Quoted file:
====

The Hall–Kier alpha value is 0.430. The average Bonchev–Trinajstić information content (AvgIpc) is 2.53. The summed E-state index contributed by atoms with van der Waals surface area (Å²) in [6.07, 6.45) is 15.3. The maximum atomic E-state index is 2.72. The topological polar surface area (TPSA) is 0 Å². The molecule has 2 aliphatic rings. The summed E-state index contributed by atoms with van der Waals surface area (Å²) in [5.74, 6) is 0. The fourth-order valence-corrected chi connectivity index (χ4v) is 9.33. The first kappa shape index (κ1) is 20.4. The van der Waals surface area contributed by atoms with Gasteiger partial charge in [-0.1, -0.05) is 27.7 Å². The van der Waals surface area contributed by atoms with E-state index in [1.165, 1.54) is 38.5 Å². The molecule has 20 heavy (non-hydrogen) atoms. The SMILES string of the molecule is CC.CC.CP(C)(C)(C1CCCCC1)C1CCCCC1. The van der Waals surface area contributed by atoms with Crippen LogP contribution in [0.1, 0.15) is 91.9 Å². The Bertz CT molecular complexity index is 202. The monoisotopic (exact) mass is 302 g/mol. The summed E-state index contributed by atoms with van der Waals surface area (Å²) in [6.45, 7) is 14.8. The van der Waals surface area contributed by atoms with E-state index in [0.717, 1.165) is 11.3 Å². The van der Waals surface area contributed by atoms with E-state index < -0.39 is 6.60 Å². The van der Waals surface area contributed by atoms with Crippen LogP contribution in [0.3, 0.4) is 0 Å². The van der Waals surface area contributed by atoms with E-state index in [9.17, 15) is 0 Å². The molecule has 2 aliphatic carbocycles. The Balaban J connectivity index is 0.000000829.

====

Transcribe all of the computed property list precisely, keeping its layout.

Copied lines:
The Hall–Kier alpha value is 0.430. The average Bonchev–Trinajstić information content (AvgIpc) is 2.53. The summed E-state index contributed by atoms with van der Waals surface area (Å²) in [6.07, 6.45) is 15.3. The maximum atomic E-state index is 2.72. The topological polar surface area (TPSA) is 0 Å². The molecule has 2 aliphatic rings. The summed E-state index contributed by atoms with van der Waals surface area (Å²) in [5.74, 6) is 0. The fourth-order valence-corrected chi connectivity index (χ4v) is 9.33. The first kappa shape index (κ1) is 20.4. The van der Waals surface area contributed by atoms with Gasteiger partial charge in [-0.1, -0.05) is 27.7 Å². The van der Waals surface area contributed by atoms with E-state index in [1.165, 1.54) is 38.5 Å². The molecule has 20 heavy (non-hydrogen) atoms. The SMILES string of the molecule is CC.CC.CP(C)(C)(C1CCCCC1)C1CCCCC1. The van der Waals surface area contributed by atoms with Crippen LogP contribution in [0.1, 0.15) is 91.9 Å². The Bertz CT molecular complexity index is 202. The monoisotopic (exact) mass is 302 g/mol. The summed E-state index contributed by atoms with van der Waals surface area (Å²) in [6.45, 7) is 14.8. The van der Waals surface area contributed by atoms with E-state index in [0.717, 1.165) is 11.3 Å². The van der Waals surface area contributed by atoms with E-state index < -0.39 is 6.60 Å². The van der Waals surface area contributed by atoms with Crippen LogP contribution in [0.3, 0.4) is 0 Å². The van der Waals surface area contributed by atoms with E-state index in [9.17, 15) is 0 Å². The molecule has 2 aliphatic carbocycles. The Balaban J connectivity index is 0.000000829.